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Small companies can get tax credits for starting a 401(k)

New tax credits make it affordable for small companies to offer a 401(k) plan. Presented by Presented by Chase for Business.

minute read


    Between legal fees, vendor costs and more, launching a basic 401(k) plan can cost a business owner more than they think they can afford. Consider a fictional company called Sunnyvale Web Design for example, with seven employees paid the following annual salaries:

    • An admin earning $40,000

    • A designer earning $45,000

    • A UX strategist earning $50,000

    • An office manager earning $50,000

    • A developer earning $60,000

    • A design director earning $80,000

    • The owner earning $120,000

    The company wants to provide 401(k) benefits to retain current employees and attract new talent. But the potential hefty setup fees and the ongoing costs of contributing to the plan make them wonder whether this is a smart financial move right now.


    New tax credits cut the cost of starting a 401(k)

    Then, the Sunnyvale team learns about tax credits that make launching a 401(k) much more budget-friendly.

    These tax credits are part of two laws passed by Congress, called SECURE and SECURE 2.0. The goal of both acts is to make it more affordable for a small business to offer a retirement plan to employees and to make it easier for employees to save for retirement.

    With these tax credits, small companies, like Sunnyvale, with 50 or fewer employees can get a tax credit to cover their startup costs up to $5,000. Plus, if they offer auto-enrollment, they will get an additional $500 tax credit. That means Sunnyvale’s out-of-pocket startup costs could drop significantly, especially if they start an Everyday 401(k) plan with its low startup costs when the tax credit is applied.


    Tax credits make it affordable for small businesses to contribute

    Now that they know they can afford to offer a 401(k), the Sunnyvale team wants to match employees' 401(k) contributions if they can afford it. At first glance, the costs of matching employee contributions seem too high:

    Then Sunnyvale discovers that SECURE 2.0 also includes a tax credit for small businesses that contribute to their employee 401(k) plan.

    This tax credit covers up to $1,000 of the contributions that a small company makes to each qualified employee's 401(k) account for the first five years. It applies to employees who make $100,000 or less per year, with a max tax credit of $1,000 per employee each year.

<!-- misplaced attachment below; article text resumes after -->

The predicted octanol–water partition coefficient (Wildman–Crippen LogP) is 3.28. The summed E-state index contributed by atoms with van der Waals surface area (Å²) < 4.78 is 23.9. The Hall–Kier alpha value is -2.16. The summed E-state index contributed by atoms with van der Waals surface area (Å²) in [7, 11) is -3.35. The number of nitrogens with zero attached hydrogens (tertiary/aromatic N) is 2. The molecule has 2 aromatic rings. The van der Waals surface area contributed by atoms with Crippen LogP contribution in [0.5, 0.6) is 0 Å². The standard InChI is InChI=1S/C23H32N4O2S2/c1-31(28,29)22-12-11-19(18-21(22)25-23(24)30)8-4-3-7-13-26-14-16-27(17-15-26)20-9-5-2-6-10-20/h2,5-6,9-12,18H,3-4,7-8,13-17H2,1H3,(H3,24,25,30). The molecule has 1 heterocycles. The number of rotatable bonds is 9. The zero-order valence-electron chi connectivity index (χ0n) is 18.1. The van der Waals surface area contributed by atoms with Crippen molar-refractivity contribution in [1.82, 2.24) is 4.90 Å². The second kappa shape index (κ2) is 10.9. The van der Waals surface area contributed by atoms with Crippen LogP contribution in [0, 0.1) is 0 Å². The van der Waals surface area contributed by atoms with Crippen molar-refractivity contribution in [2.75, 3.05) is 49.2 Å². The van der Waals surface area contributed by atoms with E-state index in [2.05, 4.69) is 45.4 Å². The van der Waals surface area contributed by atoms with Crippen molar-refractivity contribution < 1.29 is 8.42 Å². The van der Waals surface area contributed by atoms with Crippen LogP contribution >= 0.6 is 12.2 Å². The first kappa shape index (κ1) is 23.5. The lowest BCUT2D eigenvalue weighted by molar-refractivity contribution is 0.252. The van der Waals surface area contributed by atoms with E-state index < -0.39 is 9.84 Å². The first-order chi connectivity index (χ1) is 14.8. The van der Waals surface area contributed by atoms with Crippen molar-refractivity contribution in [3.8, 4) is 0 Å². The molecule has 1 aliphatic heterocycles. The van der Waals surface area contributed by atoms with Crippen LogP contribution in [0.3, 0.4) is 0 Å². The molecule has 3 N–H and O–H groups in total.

At Sunnyvale, the owner is the only person who doesn’t qualify for the credit because they earn more than $100,000. But for the rest of the team, that $1,000 credit per employee adds up to $6,000, which makes the costs look much more doable:

    And keep in mind, almost half of the total net cost is for Sunnyvale’s 3% contribution into the owner’s 401(k) account ($120,000 salary x .03 = $3,600).

    Overall, SECURE 2.0’s tax credits make it possible for Sunnyvale to match 401(k) contributions for every employee, including the owner.


    Small businesses can offer employees a 401(k) plan that fits their goals

    By breaking down the biggest barriers that have kept too many companies on the retirement savings sidelines, SECURE and SECURE 2.0 clear the way for small businesses like Sunnyvale to offer 401(k)s to their employees.

    Through expanded tax credits that can make launching a plan more affordable, business owners can provide employees with the support they need to save for retirement. Having more access to retirement plans in the workplace means it’s easier for employees to save consistently to meet their financial goals.

    By helping to ramp up retirement readiness, SECURE 2.0 boosts the financial well-being of small companies, their employees and the entire economy.

    Want to learn more? Complete our online form to speak with a Retirement Plan Specialist about affordable 401(k) plans for your small business.